The Office of the Comptroller of the Currency has formally stated that nationally chartered banks can hold cryptocurrencies for their customers. As Brian Brooks, Acting Comptroller said,
From safe-deposit boxes to virtual vaults, we must ensure banks can meet the financial services needs of their customers today. This opinion clarifies that banks can continue satisfying their customers’ needs for safeguarding their most valuable assets, which today for tens of millions of Americans includes cryptocurrency.
Over the last five years we’ve repeatedly argued that cryptocurrency key storage is clearly within the core banking activities defined in our banking laws and that banks should be free to enter that line of business. As we wrote in 2016:
Technically, digital currency private key safekeeping is nothing new as compared with the long practiced activities of digital certificate authorities and cryptographic key escrow providers, activities that the OCC has deemed within the core competency of banks.
Banks have long provided physical safekeeping services to customers in the form of safe deposit boxes and, since the advent of digital signatures for encrypted communications, banks have performed cryptographic key storage and safekeeping as well. Despite the non-controversial nature of these existing physical and digital safekeeping activities, there has been some reticence from banks and banking regulators to safekeep keys related to cryptocurrencies.
When the OCC went through its FinTech Charter Request for Comment process, the vast majority of discussion points and comments focused on marketplace lending and fintech pass-through vehicles like data aggregators; we felt strongly that a FinTech chartered bank should also be free to engage in what is arguably a more fundamental innovation within the larger umbrella of so-called financial technology: National banks should deal in truly digital money, holding and transacting in cryptocurrency itself.
It’s taken some time for that advocacy to bear fruit but, in part thanks to the tremendous leadership of the new Acting Comptroller Brian Brooks, we’ve finally got the clear statement of policy that we’ve been waiting for: banks can hold crypto.
Why is this good?
Cryptocurrencies are, of course, designed to be peer-to-peer payment networks that allow us to, as the saying goes, “be your own bank.” The ability to hold and transact crypto directly is core to the privacy and autonomy benefits of the tech; it’s why we call cryptocurrencies digital cash: it can be passed person to person without an intermediary who can surveil or censor transactions.
As with cash, however, it would be foolish to imagine a future where every person holds their entire life-savings directly in a wallet they personally control. There will always be a need for safekeeping of large amounts and there will always be a need for large, liquid marketplaces to exchange digital cash for other assets. Multi-sig wallets and decentralized exchanges may, one day, make these safekeeping and exchange services less dependent on centralized entities, but full decentralization is probably an unattainable utopia (and maybe even an undesirable one). Accepting that centralized entities for cryptocurrency safekeeping and storage are unavoidable and essential, then it is excellent news that, thanks to the OCC’s new policies, there will be even more competition for providing those services. National banks entering the game expands that competition and may also allow more traditional institutional investors to deal in cryptocurrencies. Several regulated entities are bound by financial regulatory laws to use and only use chartered banks for custodial services, and in a world where chartered banks are not holding crypto that can leave several investors with a defacto ban on large scale participation in crypto markets.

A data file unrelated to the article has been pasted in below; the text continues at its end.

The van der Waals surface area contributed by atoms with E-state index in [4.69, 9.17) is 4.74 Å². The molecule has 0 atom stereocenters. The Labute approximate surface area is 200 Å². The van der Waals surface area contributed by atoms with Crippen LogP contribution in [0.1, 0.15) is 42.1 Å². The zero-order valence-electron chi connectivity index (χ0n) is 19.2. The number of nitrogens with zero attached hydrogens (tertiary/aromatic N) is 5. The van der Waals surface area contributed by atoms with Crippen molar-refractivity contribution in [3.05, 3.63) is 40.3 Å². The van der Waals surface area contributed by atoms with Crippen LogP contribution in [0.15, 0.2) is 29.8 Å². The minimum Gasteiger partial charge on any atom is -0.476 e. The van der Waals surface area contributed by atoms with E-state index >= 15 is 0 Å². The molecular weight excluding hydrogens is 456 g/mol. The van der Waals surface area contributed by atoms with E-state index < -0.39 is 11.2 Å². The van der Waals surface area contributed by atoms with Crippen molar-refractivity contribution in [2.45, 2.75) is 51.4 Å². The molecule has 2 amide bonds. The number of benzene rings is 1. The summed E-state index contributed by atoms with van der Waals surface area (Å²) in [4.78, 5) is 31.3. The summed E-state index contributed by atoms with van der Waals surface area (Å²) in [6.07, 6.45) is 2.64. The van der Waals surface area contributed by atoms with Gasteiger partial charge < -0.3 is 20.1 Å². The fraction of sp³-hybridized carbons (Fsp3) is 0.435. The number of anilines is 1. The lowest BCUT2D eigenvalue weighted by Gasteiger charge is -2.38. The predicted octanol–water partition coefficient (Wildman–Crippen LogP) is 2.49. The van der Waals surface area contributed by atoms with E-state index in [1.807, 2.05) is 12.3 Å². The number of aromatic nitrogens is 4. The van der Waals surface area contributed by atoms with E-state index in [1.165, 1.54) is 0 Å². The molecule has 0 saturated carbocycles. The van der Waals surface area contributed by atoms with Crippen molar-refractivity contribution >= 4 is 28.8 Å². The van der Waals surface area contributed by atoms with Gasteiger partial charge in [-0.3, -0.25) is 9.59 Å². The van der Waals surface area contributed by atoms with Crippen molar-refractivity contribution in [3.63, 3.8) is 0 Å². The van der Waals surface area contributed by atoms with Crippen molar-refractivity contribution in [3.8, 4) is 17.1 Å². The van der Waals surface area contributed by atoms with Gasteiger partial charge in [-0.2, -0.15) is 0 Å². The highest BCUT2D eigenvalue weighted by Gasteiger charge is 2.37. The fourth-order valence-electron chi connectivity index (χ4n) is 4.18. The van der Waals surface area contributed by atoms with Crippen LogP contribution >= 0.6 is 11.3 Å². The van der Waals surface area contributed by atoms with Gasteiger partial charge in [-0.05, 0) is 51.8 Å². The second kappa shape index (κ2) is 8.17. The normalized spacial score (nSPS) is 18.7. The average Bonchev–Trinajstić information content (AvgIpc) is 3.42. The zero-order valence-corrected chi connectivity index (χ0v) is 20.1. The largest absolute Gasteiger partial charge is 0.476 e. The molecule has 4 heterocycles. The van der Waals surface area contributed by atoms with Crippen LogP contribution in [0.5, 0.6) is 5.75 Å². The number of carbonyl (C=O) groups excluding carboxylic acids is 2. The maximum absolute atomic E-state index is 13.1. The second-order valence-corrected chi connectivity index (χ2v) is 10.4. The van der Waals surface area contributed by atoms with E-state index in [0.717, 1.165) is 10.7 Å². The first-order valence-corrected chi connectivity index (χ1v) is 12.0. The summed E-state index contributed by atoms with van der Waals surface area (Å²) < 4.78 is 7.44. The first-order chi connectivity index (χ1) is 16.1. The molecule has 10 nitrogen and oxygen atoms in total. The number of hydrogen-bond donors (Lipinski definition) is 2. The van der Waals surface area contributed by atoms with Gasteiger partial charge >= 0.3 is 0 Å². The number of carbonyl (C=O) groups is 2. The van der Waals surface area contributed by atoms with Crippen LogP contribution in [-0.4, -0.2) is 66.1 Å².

Aside from enhancing competition, allowing banks to handle crypto will likely have other benefits. As we wrote in 2016,
Approving digital currency companies to operate under a national bank charter will spur innovation, enhance American competitiveness within the global financial technology sector, improve protections for consumers of digital currency services, and promote the development of tools and platforms that can bolster financial inclusion.
A national charter can improve consumer protection by allowing for more unified national regulation of cryptocurrency custodians, in contrast to the inconsistent patchwork approach inherent in state money transmission licensing. It can bolster financial inclusion by better connecting banks to emerging cryptocurrency-based remittances services.
We’ll still need to see if these formal statements trickle down to the level of bank examinations. Risk aversion from banks in entering new product areas often has as much to do with avoiding conflict with the examiners who audit their books day-to-day as it does with obeying official policy decrees from agency heads. That caution aside, however, this is tremendous news for the cryptocurrency space and for sensible US policy towards these fundamental innovations in financial technology.